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Wheat prices could head to higher ground

Production problems for wheat crops in two major exporting countries could push prices higher in the coming months.

USDA’s Sept. 12 supply and demand estimate pegged lower production for wheat crops in Argentina and Australia, and the crops could decline even further, according to analyst Mike Kruger, president of a grain marketing advisory service located in North Dakota.

“It’s been very dry in Australia for a year now,” said Kruger, speaking at a press conference at the Minneapolis Grain Exchange. “Over the last few months, USDA has dropped their crop from 23 million tons, to 21.5 million tons to today’s 19.5 million tons.”

Kruger says most private analysts are looking at a bottom line figure of 16 million to 18 million tons for Australia, “so USDA is probably a little bit conservative leaving it where it is.”

Argentina has had similar problems with drought, prompting USDA to drop its estimated crop production by 250,000 tons, from 13.5 million tons to 13.25 million tons. “Again, I think USDA is a little conservative there. I think most analysts are thinking the crop is between 12.5 million and 13 million tons.”

As a result of the declines, USDA reduced total estimated world wheat production by 2 million tons and reduced wheat ending stocks by a corresponding amount. The world wheat ending stocks-to-use ratio is now the smallest since the 1960s.

USDA also increased India’s import estimate from 4.5 million tons to 6 million tons.

USDA reduced U.S. wheat ending stocks by 5 million bushels, from 434 million bushels to 429 million bushels. The ending stocks figure is considered tight by analysts.

“Overall, the world wheat numbers still indicate that at some time this market will give us higher prices. We have smaller crops in all of the major wheat exporting countries, except Canada. The critical issue is what the Australian crop turns out to be, 16 million tons or 18 million tons, and what goes on in Argentina. I look for the wheat market to give us another move back to the old highs.”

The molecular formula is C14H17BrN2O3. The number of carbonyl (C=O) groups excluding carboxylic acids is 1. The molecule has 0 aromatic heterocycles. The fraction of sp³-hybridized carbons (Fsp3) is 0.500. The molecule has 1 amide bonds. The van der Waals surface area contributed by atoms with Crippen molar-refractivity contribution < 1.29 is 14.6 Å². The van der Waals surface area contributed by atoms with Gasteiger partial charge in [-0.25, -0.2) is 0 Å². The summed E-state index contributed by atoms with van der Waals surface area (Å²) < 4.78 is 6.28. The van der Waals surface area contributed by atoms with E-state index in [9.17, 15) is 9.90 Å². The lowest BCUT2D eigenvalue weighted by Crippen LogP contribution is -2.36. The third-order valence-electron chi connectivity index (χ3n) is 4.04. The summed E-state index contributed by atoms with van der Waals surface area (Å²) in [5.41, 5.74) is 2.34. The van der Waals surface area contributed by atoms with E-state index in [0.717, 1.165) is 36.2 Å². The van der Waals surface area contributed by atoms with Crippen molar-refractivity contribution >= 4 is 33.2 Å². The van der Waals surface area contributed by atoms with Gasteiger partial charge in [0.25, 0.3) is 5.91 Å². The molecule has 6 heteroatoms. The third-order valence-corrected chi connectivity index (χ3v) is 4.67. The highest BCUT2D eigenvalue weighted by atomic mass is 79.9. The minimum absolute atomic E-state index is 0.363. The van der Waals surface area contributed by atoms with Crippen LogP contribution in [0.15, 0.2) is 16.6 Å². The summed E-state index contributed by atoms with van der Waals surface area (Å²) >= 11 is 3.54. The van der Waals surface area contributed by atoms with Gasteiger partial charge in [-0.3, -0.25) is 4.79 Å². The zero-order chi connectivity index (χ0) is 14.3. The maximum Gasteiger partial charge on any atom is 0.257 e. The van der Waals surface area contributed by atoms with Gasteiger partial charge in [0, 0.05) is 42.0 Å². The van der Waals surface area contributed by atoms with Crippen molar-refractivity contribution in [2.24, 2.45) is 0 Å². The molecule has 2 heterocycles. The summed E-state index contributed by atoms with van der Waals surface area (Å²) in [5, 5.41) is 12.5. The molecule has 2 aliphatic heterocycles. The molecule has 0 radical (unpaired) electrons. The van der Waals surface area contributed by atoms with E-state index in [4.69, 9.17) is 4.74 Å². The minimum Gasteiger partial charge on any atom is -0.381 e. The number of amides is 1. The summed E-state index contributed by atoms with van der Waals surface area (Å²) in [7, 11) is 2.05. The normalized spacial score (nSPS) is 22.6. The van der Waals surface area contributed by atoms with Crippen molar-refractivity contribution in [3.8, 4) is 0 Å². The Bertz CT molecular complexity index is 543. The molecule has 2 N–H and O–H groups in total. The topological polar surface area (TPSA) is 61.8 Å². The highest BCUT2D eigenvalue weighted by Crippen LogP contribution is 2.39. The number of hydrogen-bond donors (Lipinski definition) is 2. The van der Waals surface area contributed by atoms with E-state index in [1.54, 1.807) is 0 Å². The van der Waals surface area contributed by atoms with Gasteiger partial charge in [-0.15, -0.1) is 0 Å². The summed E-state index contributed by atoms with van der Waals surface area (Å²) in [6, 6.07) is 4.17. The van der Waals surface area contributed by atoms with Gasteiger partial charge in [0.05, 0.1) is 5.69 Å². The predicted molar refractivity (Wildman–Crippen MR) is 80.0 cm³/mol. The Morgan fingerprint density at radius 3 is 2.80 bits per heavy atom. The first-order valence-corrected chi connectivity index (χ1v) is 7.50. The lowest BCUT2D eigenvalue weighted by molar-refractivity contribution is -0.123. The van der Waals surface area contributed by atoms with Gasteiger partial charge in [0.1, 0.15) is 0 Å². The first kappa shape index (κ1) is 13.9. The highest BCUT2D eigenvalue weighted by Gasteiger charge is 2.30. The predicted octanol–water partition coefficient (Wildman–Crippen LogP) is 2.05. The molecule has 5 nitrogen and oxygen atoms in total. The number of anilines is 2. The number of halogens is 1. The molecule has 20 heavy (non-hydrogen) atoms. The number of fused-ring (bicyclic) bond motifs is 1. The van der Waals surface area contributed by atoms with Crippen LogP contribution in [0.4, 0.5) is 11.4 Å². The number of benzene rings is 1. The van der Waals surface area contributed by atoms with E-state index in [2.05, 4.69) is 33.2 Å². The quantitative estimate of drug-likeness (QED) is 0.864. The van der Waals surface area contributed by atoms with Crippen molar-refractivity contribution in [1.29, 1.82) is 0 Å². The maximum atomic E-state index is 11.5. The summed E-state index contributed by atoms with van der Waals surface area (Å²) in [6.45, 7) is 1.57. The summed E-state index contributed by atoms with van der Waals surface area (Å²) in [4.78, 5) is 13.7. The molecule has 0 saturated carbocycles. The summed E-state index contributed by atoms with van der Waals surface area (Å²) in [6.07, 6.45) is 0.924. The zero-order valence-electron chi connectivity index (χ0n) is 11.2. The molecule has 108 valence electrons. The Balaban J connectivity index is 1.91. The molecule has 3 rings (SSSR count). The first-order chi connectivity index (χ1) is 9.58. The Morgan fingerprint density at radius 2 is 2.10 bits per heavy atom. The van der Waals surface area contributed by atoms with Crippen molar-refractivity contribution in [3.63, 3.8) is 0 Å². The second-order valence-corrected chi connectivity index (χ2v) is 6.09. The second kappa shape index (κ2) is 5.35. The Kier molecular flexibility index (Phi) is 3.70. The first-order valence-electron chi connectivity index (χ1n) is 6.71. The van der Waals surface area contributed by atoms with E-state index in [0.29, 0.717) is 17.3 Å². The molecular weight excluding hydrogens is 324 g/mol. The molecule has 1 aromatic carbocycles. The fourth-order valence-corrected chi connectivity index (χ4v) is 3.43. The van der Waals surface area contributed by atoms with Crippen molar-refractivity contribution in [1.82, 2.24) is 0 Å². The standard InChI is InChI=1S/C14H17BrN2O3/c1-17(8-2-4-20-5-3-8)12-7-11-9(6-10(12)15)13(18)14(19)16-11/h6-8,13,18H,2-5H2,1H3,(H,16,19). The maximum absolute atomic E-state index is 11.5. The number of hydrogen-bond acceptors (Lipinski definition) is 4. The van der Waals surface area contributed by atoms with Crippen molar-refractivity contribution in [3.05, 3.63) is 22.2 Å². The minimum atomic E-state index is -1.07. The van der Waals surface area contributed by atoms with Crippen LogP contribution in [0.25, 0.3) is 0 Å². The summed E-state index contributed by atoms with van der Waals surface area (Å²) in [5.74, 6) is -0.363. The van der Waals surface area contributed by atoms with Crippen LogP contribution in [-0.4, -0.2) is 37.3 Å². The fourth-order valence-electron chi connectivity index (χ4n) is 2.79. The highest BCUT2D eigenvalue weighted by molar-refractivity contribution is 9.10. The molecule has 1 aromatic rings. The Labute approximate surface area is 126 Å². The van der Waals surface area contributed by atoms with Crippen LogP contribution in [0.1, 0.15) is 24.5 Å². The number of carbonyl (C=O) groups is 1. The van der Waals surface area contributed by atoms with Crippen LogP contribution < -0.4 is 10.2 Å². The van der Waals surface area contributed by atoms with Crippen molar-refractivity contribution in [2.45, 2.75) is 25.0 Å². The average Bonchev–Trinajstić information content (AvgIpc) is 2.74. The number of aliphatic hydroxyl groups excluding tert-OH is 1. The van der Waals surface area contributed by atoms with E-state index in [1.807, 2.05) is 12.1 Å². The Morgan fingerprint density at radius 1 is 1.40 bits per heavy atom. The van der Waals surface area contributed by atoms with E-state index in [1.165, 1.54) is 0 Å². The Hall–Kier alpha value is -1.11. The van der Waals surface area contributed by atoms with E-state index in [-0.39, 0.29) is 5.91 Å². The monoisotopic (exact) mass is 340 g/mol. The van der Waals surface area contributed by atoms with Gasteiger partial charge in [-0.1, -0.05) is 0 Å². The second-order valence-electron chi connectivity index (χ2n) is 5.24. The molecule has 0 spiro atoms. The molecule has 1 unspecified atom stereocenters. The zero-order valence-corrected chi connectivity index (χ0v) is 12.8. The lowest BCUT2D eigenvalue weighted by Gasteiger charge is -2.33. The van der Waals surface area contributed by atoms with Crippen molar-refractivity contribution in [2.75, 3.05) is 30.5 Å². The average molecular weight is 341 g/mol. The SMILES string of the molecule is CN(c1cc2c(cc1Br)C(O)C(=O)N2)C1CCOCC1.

USDA’s raised its production estimate for U.S. corn and soybeans, but the negative nature of the larger crops should be offset by increased demand. The only question is when.

Corn production was estimated at 11.11 billion bushels, and corn yield at 154 bushels per acre, both numbers larger than what the market was looking for, according to Kruger.

USDA reduced corn harvested acreage by 300,000 bushels — a number to keep an eye on over the next few months, according to Kruger. “A lot of people are saying USDA has not reduced harvested acreage enough because of drought problems in both Dakotas, western Nebraska and some of Kansas.”

USDA also cut corn ending stocks by 12 million bushels. China’s corn crop, once thought to be hurt significantly by drought, was also left unchanged from the previous month.

The U.S. soybean crop grew by 165 million bushels from last month, to 3.09 billion bushels, and estimated average soybean yields were raised 2.2 bushels per acre from last month. The higher production is due to milder temperatures in mid- to late July.

Ending stocks were increased by 80 million bushels, to 530 million bushels. The impact of the larger crop was cushioned by an increase in the export estimate of 80 million bushels, and an increase in the crushing estimate for soybeans.

As for corn and soybean prices, “it’s going to be very difficult for this market to get over the fact that we are weeks away from harvesting an 11 billion-bushel corn crop and a 3-plus billion-bushel soybean crop.

“But after that, demand takes over quickly, particularly in corn. The world markets have yet to grasp the impact of what’s going on in this country in terms of corn consumption via ethanol. With smaller exports from other countries, the corn export picture is going to be stronger than people think.

“The next big news in the soybean market, once the United States moves past its own harvest, is how many acres of soybeans are going to be planted in Brazil. A lot of people are suggesting a reduction of 10 percent, and maybe a little more due to weakness in the farming economy, particularly on the soybean side.”

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